Sculpture captures violence of urban construction (or does it?)

The experience of urban building work as distressing and disruptive finds unique expression this summer in Karlsruhe, Germany, where the city centre has been given over to art exhibits on the theme of construction.

Capturing plenty of attention is a life-size installation by Argentinian artist Leandro Erlich featuring a house suspended by steel wires from a crane over the Marktplaz, itself a busy construction site.

While that may be odd enough for passersby, what is sure to provoke second looks is the tangle of roots protruding from the house’s concrete floor.

Aptly entitled "Pulled by the Roots", the work could spark unease at the sight of something so human-scale as a dwelling having been violently wrenched from its foundations by the forces of modern engineering.

Erlich "explicitly addresses global themes, such as uprooting, migration, or simulation," says the city of Karlsruhe’s Center for Art and Media (ZKM), which is staging the open-air exhibition through to September.

"Many inhabitants experience construction sites as a strain, if not a catastrophe," continues ZKM.

"The building process lasting a number of years is also made difficult by unforeseen disruptions and incidents. One frequently comes across images of an urban situation in which one is uncertain as to whether it emerged intentionally or unintentionally, whether it was the result of chance or accident."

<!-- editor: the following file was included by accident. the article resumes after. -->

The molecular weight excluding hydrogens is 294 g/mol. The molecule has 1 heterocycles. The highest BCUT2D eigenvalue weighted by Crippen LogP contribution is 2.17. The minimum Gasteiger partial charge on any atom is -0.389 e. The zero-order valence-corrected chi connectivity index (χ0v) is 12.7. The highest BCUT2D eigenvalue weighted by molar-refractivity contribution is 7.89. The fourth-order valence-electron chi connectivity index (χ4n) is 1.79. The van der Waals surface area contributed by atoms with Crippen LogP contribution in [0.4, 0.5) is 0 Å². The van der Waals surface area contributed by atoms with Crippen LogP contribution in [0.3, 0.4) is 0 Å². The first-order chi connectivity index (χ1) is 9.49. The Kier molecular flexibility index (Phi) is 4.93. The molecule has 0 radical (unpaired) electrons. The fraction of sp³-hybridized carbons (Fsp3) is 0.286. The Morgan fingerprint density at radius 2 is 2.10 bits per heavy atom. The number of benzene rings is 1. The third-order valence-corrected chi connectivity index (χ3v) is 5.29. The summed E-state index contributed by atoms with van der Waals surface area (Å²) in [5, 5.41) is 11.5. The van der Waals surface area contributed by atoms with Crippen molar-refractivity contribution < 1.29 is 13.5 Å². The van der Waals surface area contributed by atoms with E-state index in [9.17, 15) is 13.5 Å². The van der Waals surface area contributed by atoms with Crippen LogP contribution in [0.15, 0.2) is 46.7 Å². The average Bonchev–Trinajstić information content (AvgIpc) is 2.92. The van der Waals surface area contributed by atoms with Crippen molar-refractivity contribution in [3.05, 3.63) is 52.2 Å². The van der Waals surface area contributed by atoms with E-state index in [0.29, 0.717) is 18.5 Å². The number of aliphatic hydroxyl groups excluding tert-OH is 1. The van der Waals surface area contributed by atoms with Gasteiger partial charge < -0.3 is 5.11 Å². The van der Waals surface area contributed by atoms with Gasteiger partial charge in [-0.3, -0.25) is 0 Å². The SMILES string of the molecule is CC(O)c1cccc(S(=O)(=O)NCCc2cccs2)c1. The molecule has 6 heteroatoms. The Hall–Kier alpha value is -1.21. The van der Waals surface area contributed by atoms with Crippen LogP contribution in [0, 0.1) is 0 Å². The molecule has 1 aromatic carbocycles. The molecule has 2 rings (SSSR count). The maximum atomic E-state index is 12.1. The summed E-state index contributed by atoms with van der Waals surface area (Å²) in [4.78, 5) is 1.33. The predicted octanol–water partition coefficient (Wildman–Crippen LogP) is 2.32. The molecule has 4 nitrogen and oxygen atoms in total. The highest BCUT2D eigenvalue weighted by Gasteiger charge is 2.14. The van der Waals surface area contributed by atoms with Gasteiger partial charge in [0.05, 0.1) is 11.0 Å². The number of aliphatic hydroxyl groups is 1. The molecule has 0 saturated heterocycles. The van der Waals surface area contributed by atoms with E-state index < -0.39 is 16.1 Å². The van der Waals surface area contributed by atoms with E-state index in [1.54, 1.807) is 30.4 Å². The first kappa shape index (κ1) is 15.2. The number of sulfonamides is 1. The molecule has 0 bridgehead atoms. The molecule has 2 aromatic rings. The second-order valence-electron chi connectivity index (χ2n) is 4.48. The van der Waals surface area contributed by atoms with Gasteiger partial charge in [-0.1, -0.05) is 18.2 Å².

But the artist himself has offered a more positive interpretation.

He said the work highlights the tension between human innovation and the natural world, and the misguided tendency "to separate our inventions from the earth that sustains us."

"As living beings on an ever-changing planet, we can never be apart from the organic world," he told Dezeen, "the architecture that we create is part and parcel of our environment."

  • Presented by ZKM in Karlsruhe city centre until 27 September, the exhibition, called "The City is the Star", features large-scale sculptures, performances and interventions by international artists.

All photographs: Fidelis Fuchs © ZKM

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  1. Artists are forever trying to make some or other type of public statement as in this case! Architects and all the allied professionals on the other hand serve to accommodate, via construction , the an entire diversity of society’s needs and aspirations! As for our modern day large scale construction innovation and mechanisation : if other industries do the same thing to bring down costs ,why should we be frowned upon for
    making use of the same advantages to be gained!!!

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